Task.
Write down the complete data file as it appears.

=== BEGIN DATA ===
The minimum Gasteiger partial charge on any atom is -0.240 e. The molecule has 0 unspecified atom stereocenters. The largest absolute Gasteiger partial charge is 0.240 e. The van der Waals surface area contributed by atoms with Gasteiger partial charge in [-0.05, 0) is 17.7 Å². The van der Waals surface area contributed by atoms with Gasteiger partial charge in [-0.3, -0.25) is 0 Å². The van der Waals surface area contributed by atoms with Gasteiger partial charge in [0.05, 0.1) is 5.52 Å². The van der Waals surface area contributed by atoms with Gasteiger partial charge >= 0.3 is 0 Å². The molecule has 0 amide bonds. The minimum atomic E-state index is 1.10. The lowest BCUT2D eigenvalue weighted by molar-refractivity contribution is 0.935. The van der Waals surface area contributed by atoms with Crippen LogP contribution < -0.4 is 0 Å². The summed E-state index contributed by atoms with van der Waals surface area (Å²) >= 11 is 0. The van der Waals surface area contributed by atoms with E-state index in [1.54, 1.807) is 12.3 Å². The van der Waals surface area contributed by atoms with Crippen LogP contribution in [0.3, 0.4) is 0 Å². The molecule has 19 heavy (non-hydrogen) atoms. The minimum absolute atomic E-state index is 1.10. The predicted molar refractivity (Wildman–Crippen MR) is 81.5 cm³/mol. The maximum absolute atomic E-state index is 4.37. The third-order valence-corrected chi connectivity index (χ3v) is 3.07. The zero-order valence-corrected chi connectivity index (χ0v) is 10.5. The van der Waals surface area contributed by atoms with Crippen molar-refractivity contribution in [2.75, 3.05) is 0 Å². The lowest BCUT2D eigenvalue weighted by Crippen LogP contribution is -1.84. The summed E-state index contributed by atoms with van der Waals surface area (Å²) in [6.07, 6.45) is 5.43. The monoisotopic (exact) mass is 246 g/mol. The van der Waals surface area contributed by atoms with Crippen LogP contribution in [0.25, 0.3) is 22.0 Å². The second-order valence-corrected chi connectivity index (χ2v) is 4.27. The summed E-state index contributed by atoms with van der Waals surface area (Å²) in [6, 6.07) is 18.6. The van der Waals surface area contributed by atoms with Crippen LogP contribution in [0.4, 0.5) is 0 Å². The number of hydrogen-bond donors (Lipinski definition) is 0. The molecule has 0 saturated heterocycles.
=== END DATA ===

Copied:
The minimum Gasteiger partial charge on any atom is -0.240 e. The molecule has 0 unspecified atom stereocenters. The largest absolute Gasteiger partial charge is 0.240 e. The van der Waals surface area contributed by atoms with Gasteiger partial charge in [-0.05, 0) is 17.7 Å². The van der Waals surface area contributed by atoms with Gasteiger partial charge in [-0.3, -0.25) is 0 Å². The van der Waals surface area contributed by atoms with Gasteiger partial charge in [0.05, 0.1) is 5.52 Å². The van der Waals surface area contributed by atoms with Gasteiger partial charge >= 0.3 is 0 Å². The molecule has 0 amide bonds. The minimum atomic E-state index is 1.10. The lowest BCUT2D eigenvalue weighted by molar-refractivity contribution is 0.935. The van der Waals surface area contributed by atoms with Crippen LogP contribution < -0.4 is 0 Å². The summed E-state index contributed by atoms with van der Waals surface area (Å²) >= 11 is 0. The van der Waals surface area contributed by atoms with E-state index in [1.54, 1.807) is 12.3 Å². The van der Waals surface area contributed by atoms with Crippen LogP contribution in [0.3, 0.4) is 0 Å². The molecule has 19 heavy (non-hydrogen) atoms. The minimum absolute atomic E-state index is 1.10. The predicted molar refractivity (Wildman–Crippen MR) is 81.5 cm³/mol. The maximum absolute atomic E-state index is 4.37. The third-order valence-corrected chi connectivity index (χ3v) is 3.07. The zero-order valence-corrected chi connectivity index (χ0v) is 10.5. The van der Waals surface area contributed by atoms with Crippen molar-refractivity contribution in [2.75, 3.05) is 0 Å². The lowest BCUT2D eigenvalue weighted by Crippen LogP contribution is -1.84. The summed E-state index contributed by atoms with van der Waals surface area (Å²) in [6.07, 6.45) is 5.43. The monoisotopic (exact) mass is 246 g/mol. The van der Waals surface area contributed by atoms with Crippen LogP contribution in [0.25, 0.3) is 22.0 Å². The second-order valence-corrected chi connectivity index (χ2v) is 4.27. The summed E-state index contributed by atoms with van der Waals surface area (Å²) in [6, 6.07) is 18.6. The van der Waals surface area contributed by atoms with Crippen LogP contribution in [0.4, 0.5) is 0 Å². The number of hydrogen-bond donors (Lipinski definition) is 0. The molecule has 0 saturated heterocycles.